Growing up outside of Detroit had many unique pleasures (see, e.g., frozen custard) but one of the things that I loved most about my childhood in Michigan were the amazing TV commercials. I know that statement probably makes me sound like a corporate pawn, but I'm not talking about the sophisticated, slick TV spots for Coke or Apple or whatever that you see nowadays. No, no -- I'm referring to true TV gems: local, metro Detroit commercials from the 90s. It really doesn't get any better.*
Plus, if you know me at all, you probably know that I love jingles. If it didn't sound so pathetic, I'd even go so far as to say that jingles are one of my "interests." And let me tell you, Detroit commercials back in the day had some great jingles: the Metro Detroit Ford Dealers song alone is like 4 minutes long with an instrumental interlude. I searched long and hard on the interweb to try to find one of those Ford commercials from the 1990s, but couldn't find anything. And I was dismayed to learn that Ford replaced its old, uplifting (if not excessively long) jingle with a new, much douchier one. The auto industry really is going downhill.
Even more disappointing: my number one FAVORITE commercial of all time, for Alan Ford dealership in Bloomfield Hills, Michigan, is apparently now the stuff of legend and doesn't exist on the internets ANYWHERE. That means I have no choice but to describe it to you. Okay, picture this: a cartoon cowboy and his dog. Got that? Okay, stay with me here -- the cowboy sings this song:
Here dog, come on dog!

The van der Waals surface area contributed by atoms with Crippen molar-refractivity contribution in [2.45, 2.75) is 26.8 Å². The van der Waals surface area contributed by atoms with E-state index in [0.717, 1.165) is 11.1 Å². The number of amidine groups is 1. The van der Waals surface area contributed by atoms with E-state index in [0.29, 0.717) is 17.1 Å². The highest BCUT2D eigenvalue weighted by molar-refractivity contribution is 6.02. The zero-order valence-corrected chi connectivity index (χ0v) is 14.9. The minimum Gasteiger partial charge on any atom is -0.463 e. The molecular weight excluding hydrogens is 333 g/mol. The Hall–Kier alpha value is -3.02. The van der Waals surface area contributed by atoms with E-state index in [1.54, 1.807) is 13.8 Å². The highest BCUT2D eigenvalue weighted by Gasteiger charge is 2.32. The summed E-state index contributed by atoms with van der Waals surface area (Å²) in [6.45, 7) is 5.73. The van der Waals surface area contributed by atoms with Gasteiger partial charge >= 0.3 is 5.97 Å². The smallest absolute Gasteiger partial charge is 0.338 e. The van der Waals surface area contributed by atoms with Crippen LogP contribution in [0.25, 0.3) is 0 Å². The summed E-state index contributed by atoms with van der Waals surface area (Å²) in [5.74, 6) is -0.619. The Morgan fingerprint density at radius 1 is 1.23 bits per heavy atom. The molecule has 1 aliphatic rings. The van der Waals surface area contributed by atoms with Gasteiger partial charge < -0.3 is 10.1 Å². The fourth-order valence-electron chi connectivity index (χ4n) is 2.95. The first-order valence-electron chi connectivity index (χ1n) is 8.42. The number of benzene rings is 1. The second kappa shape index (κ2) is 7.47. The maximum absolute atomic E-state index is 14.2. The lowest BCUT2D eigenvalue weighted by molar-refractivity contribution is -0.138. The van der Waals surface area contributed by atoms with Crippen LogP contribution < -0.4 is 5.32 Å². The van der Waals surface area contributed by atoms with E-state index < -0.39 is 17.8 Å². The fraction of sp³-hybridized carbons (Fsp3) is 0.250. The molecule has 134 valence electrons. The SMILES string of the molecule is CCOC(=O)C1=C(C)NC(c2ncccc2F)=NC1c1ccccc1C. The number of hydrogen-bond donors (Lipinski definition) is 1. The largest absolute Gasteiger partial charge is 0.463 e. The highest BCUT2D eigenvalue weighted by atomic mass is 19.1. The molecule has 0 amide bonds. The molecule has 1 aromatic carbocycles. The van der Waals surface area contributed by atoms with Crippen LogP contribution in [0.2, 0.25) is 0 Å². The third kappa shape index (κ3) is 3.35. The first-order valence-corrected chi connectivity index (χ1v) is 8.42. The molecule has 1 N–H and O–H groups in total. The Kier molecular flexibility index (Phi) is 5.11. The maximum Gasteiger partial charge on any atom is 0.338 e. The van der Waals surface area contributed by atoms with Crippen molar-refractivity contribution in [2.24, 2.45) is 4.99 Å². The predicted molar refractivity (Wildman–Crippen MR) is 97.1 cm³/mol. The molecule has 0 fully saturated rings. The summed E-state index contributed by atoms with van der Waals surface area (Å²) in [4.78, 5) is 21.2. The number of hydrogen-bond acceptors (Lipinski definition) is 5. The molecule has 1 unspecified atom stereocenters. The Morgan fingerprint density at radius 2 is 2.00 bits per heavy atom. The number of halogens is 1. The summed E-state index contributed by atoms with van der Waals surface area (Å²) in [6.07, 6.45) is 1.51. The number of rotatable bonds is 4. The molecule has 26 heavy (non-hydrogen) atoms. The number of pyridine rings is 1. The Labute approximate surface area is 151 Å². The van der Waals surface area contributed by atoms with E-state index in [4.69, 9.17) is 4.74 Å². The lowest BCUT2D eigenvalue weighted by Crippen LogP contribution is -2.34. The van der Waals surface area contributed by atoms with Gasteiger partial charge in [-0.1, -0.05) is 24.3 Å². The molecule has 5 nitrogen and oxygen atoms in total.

Me and dog want you to come to Telegraph Road
Get a good deal.
That's it. Ask anyone who was alive in Detroit in the 1990s and I guarantee they'll know the "here dog, come on dog" song. It had a huge cultural impact.
Maybe you'd have to be there.
In a close second in the contest for the best Detroit commercials EVER are the classic commercials from Mr. Alan's, an "urban wear" chain of a slightly ghetto persuasion (see http://www.mralans.com/locations.php). Anyway, Mr. Alan's commercials always involve a cartoon man (Mr. Alan) with big pants and extremely odd facial hair:
It's amazing Mr. Alan was able to flash those ambiguous gang symbols with only four fingers on one hand, isn't it?
A typical Mr. Alan's commercial from the mid-1990s would feature the cartoon Mr. Alan superimposed next to still photos of shoes and jerseys with a voice-over announcing the prices of those items with increasing levels of urgency. It usually went a little something like this:
Timberland boots 29.99 two for 50!!
FUBU shirts 39.99 two for 60!!!
ROCAWEAR SHOES, 49.99 TWO FOR 80!!!!
You get the idea.
This is pretty representative:
And here is a slightly upgraded version of the classic Mr. Alan's commercial format, which actually involves real people talking:
One of the best Mr. Alan's commercials ever has unfortunately been taken off YouTube for reasons I do not fully understand, but you can use your imagination. It involved a high school kid trying to impress a girl and succeeding marvelously by going to "see the man" (Mr. Alan) and getting some sweet duds. Before he went to see the man, he looked like a total idiot in a plain red tee shirt. Once he emerged from Mr. Alan's, completely festooned with logos and insignias, though, things really started to look up for him socially. Thanks, Mr. Alan!
I miss those commercials. Here in Boston, there are a lot of cloying jingles on the air ("Bernie and Phyl's, quality comfort and price" -- ugh, we GET it already) but there aren't any ads that truly compete with the magic that came out of Metro Detroit. Oh, well. At least I have my memories.
*Except for maybe Brazilian commercials, but that's a post for another day.